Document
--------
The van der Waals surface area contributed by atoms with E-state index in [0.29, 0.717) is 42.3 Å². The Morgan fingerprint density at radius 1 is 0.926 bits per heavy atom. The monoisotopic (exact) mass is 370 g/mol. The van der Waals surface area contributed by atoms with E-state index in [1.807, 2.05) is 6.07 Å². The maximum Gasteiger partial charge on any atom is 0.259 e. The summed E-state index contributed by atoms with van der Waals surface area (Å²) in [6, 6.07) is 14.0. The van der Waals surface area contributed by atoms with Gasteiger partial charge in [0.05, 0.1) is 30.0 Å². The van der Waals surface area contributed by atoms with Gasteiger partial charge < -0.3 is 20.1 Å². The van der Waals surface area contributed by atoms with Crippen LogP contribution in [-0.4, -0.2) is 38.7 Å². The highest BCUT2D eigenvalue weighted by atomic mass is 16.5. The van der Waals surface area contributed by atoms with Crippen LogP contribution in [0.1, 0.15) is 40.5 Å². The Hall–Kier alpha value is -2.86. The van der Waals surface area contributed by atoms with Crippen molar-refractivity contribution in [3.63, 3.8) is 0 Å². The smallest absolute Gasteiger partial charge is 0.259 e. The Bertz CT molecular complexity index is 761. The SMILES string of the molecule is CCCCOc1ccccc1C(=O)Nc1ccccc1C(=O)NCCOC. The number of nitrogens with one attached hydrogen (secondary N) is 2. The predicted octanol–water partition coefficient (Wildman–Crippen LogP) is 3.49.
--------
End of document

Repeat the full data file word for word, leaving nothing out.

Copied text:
The van der Waals surface area contributed by atoms with E-state index in [0.29, 0.717) is 42.3 Å². The Morgan fingerprint density at radius 1 is 0.926 bits per heavy atom. The monoisotopic (exact) mass is 370 g/mol. The van der Waals surface area contributed by atoms with E-state index in [1.807, 2.05) is 6.07 Å². The maximum Gasteiger partial charge on any atom is 0.259 e. The summed E-state index contributed by atoms with van der Waals surface area (Å²) in [6, 6.07) is 14.0. The van der Waals surface area contributed by atoms with Gasteiger partial charge in [0.05, 0.1) is 30.0 Å². The van der Waals surface area contributed by atoms with Gasteiger partial charge < -0.3 is 20.1 Å². The van der Waals surface area contributed by atoms with Crippen LogP contribution in [-0.4, -0.2) is 38.7 Å². The highest BCUT2D eigenvalue weighted by atomic mass is 16.5. The van der Waals surface area contributed by atoms with Crippen LogP contribution in [0.1, 0.15) is 40.5 Å². The Hall–Kier alpha value is -2.86. The van der Waals surface area contributed by atoms with Crippen molar-refractivity contribution in [3.63, 3.8) is 0 Å². The smallest absolute Gasteiger partial charge is 0.259 e. The Bertz CT molecular complexity index is 761. The SMILES string of the molecule is CCCCOc1ccccc1C(=O)Nc1ccccc1C(=O)NCCOC. The number of nitrogens with one attached hydrogen (secondary N) is 2. The predicted octanol–water partition coefficient (Wildman–Crippen LogP) is 3.49.